May/June 2017 – Vol. 29 No. 7

A Year in the Life of Two First Year Teachers: A Play in 10 parts

Posted: Wednesday, September 1st, 2010

by Rick Pomeroy, with Sara and Ellen

This article is the first in a series of monthly articles following the first year of teaching for Sara and Ellen.  Throughout the year, you will see the challenges each face in their new careers in very different schools, one in northern California and one in southern California. The content of the articles will be a conversation, including their responses to my questions and hopefully your comments to them through email.  If you would like to send them comments, please address those to saraandellen@gmail.com.  Due to space limitations, your comments will be summarized in the following month’s column.

Rick: Sara and Ellen, why did you decide to pursue a career in science teaching?

Sara: Teaching has always been something that I have been interested in.  I was a tutor throughout high school and felt that I was able to explain things more clearly than some of my teachers.  In high school, I found myself loving a subject that many of my peers loathed: chemistry.  I decided to pursue my Bachelor’s degree in chemistry because it was the one subject that I was both interested in and felt that I would enjoy doing on a daily basis.  Going into college, I had my heart set on being a forensic chemist, but I quickly realized that working in a lab all day would not make me happy.  I decided to do a teaching internship in a high school chemistry classroom and found that I really enjoyed helping kids learn about a subject that I fell in love with.  That internship was the final push for me to become a science teacher.

Ellen: I decided to pursue a career in science teaching for a few reasons.  Throughout my life, I have always had a passion for science, so naturally, I excelled in science in college and received a bachelor’s degree in neurobiology, physiology, and behavior.  During my undergraduate years, I worked in a biotechnology lab where we traveled to local schools and directed high school students through different laboratories.  These teaching experiences paired with eight years of teaching dance at local studios to students of all ages led me to my decision of pairing my two loves: science and teaching.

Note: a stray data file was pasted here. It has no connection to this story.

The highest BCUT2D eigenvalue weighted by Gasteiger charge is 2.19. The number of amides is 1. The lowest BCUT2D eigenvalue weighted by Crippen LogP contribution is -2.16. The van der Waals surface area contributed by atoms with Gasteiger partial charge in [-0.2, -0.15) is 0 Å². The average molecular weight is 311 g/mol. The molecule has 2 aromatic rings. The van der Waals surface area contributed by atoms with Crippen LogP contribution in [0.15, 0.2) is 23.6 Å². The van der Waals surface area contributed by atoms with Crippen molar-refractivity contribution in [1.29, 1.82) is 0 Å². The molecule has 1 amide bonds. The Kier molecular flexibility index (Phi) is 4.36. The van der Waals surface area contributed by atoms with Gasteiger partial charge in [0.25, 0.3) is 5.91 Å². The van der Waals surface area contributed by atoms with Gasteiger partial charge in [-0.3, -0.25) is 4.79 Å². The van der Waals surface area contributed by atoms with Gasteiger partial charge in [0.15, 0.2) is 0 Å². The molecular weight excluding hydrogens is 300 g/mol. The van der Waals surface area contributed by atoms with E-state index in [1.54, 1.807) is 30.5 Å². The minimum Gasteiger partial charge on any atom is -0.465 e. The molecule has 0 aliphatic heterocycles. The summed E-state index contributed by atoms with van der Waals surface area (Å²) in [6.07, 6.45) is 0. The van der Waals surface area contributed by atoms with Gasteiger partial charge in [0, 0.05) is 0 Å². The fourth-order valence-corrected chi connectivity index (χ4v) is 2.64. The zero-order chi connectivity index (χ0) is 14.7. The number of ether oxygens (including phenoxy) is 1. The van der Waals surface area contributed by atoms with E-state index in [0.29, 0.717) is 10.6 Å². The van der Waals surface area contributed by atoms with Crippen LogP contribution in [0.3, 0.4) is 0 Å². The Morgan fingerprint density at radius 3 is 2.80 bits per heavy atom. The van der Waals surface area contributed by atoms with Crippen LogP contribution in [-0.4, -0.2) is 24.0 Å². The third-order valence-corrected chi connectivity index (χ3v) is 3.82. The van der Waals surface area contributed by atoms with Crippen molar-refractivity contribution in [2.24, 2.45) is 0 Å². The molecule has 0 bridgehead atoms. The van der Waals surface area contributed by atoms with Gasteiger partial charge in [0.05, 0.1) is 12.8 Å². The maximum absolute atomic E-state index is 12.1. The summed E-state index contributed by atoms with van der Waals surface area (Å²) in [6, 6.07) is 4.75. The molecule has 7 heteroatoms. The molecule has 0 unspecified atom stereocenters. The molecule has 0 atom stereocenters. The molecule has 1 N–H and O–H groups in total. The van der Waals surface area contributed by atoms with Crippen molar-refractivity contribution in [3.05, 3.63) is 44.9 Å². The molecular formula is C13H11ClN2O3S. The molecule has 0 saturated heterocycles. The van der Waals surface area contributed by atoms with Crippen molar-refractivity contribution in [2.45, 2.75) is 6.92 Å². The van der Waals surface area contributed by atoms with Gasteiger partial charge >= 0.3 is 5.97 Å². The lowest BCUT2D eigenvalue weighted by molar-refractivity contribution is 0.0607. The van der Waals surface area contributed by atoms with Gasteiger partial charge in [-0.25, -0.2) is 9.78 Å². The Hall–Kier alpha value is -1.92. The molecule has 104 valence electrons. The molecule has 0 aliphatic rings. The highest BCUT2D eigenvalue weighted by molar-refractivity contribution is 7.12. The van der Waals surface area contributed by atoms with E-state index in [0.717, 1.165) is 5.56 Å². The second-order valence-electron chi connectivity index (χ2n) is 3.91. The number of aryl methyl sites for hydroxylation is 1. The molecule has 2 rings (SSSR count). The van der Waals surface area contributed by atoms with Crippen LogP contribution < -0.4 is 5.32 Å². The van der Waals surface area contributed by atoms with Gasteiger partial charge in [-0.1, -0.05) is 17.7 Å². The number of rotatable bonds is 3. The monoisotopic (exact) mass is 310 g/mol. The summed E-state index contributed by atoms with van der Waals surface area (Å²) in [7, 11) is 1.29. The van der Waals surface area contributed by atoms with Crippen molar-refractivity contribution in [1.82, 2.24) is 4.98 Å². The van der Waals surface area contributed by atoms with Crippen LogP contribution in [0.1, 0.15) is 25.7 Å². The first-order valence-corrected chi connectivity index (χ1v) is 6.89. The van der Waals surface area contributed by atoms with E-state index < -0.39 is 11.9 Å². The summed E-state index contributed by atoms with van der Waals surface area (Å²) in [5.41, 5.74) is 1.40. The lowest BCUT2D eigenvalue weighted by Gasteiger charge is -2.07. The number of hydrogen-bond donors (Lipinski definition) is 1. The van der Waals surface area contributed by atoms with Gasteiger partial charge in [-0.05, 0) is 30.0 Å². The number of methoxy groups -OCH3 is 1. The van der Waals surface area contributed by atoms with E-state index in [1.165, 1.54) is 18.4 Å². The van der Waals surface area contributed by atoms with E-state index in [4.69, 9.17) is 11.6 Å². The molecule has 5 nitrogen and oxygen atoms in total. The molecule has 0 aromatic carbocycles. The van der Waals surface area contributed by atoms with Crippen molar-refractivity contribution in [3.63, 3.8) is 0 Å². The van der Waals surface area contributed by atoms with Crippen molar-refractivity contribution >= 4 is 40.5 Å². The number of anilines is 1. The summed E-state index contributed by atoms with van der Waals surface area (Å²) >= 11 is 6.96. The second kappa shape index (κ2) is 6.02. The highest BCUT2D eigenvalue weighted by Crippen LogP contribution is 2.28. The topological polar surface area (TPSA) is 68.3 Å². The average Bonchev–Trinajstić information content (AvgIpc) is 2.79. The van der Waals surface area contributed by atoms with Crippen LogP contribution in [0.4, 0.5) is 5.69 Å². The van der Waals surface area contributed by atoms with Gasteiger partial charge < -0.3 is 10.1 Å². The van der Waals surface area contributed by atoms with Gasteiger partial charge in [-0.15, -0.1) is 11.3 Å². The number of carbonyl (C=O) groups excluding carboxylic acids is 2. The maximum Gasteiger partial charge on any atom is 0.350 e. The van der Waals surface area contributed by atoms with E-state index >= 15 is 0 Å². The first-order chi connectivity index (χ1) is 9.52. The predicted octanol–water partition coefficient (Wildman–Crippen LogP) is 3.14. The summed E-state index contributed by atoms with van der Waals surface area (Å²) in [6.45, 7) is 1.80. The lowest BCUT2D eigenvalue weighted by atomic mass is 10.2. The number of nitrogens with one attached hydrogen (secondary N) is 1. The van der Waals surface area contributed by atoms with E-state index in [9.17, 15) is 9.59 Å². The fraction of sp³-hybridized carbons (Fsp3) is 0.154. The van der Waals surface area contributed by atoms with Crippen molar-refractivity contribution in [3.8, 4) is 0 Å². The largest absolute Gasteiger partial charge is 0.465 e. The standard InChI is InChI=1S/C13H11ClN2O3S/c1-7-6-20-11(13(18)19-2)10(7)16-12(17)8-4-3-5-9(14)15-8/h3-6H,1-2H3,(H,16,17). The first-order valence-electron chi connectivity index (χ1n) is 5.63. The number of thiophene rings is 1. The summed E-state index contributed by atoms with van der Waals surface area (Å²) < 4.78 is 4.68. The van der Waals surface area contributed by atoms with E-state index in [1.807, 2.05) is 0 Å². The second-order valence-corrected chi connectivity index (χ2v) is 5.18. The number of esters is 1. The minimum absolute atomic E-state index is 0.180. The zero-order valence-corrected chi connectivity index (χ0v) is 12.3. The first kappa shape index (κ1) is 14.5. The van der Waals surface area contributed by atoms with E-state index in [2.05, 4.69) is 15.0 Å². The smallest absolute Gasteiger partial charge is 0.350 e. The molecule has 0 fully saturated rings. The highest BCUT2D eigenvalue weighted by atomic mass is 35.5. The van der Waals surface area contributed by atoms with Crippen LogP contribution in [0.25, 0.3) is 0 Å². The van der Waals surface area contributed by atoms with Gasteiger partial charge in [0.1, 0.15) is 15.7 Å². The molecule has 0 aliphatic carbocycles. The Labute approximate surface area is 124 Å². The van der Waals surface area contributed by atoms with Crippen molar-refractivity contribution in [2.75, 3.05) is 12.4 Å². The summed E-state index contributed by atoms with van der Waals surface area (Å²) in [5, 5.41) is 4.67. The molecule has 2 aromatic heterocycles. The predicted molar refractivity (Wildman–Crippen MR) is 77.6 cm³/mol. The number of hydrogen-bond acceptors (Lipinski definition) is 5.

Rick: Please tell me a little bit about the subjects you will be teaching this year and the schools where you are teaching.

Sara: I am teaching at a comprehensive high school in southern California.  The school has over 2,800 enrolled students, with 10 percent English language learners and 35 percent qualifying for free or reduced price lunch.  The school is relatively new, with the upcoming school year being just its fifth academic year.  The bell schedule is an alternating block schedule, where one day the students attend three of their classes for two hours each, then the next day the other three classes.  I will be teaching three sections of natural science, which is designed mainly for sophomores who are not quite ready to take chemistry.  I will also be teaching two sections of general chemistry, designed for sophomores.  The students all take biology or life science as freshmen.

Ellen: I will be teaching at a traditional high school located in northern California.  It has been classified as a Program Improvement school.  This school serves a diverse population, including families with a wide range of educational, ethnic, and socioeconomic backgrounds.  Approximately 1,800 students attend this school, and over thirty languages are spoken on campus.  The two significant languages that are spoken on campus, other than English, are Spanish and Russian.

The school is on a 4×4 block schedule, meaning students attend four 90-minute classes a semester.  Each teacher teaches three of the four classes; the remaining period is a prep-period.  I will be teaching two college-prep chemistry courses and one Principles of Biomedicine course each semester.

Rick: What is your biggest concern about starting your first year of teaching?